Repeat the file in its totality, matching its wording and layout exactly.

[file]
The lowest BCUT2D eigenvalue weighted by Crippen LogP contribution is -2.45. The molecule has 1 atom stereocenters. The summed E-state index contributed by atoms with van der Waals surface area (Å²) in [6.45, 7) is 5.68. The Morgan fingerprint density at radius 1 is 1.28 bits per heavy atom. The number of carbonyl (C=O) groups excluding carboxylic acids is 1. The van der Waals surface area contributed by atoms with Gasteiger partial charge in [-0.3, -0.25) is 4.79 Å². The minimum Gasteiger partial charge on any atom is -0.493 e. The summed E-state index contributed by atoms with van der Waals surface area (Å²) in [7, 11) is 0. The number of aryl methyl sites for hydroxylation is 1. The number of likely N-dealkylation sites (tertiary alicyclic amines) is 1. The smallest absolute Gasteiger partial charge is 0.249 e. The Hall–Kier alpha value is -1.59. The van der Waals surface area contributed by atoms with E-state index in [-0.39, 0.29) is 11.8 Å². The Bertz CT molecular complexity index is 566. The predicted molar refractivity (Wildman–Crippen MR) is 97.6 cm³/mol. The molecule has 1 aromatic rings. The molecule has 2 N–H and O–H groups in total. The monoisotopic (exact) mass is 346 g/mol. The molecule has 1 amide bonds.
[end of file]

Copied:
The lowest BCUT2D eigenvalue weighted by Crippen LogP contribution is -2.45. The molecule has 1 atom stereocenters. The summed E-state index contributed by atoms with van der Waals surface area (Å²) in [6.45, 7) is 5.68. The Morgan fingerprint density at radius 1 is 1.28 bits per heavy atom. The number of carbonyl (C=O) groups excluding carboxylic acids is 1. The van der Waals surface area contributed by atoms with Gasteiger partial charge in [-0.3, -0.25) is 4.79 Å². The minimum Gasteiger partial charge on any atom is -0.493 e. The summed E-state index contributed by atoms with van der Waals surface area (Å²) in [7, 11) is 0. The number of aryl methyl sites for hydroxylation is 1. The number of likely N-dealkylation sites (tertiary alicyclic amines) is 1. The smallest absolute Gasteiger partial charge is 0.249 e. The Hall–Kier alpha value is -1.59. The van der Waals surface area contributed by atoms with E-state index in [-0.39, 0.29) is 11.8 Å². The Bertz CT molecular complexity index is 566. The predicted molar refractivity (Wildman–Crippen MR) is 97.6 cm³/mol. The molecule has 1 aromatic rings. The molecule has 2 N–H and O–H groups in total. The monoisotopic (exact) mass is 346 g/mol. The molecule has 1 amide bonds.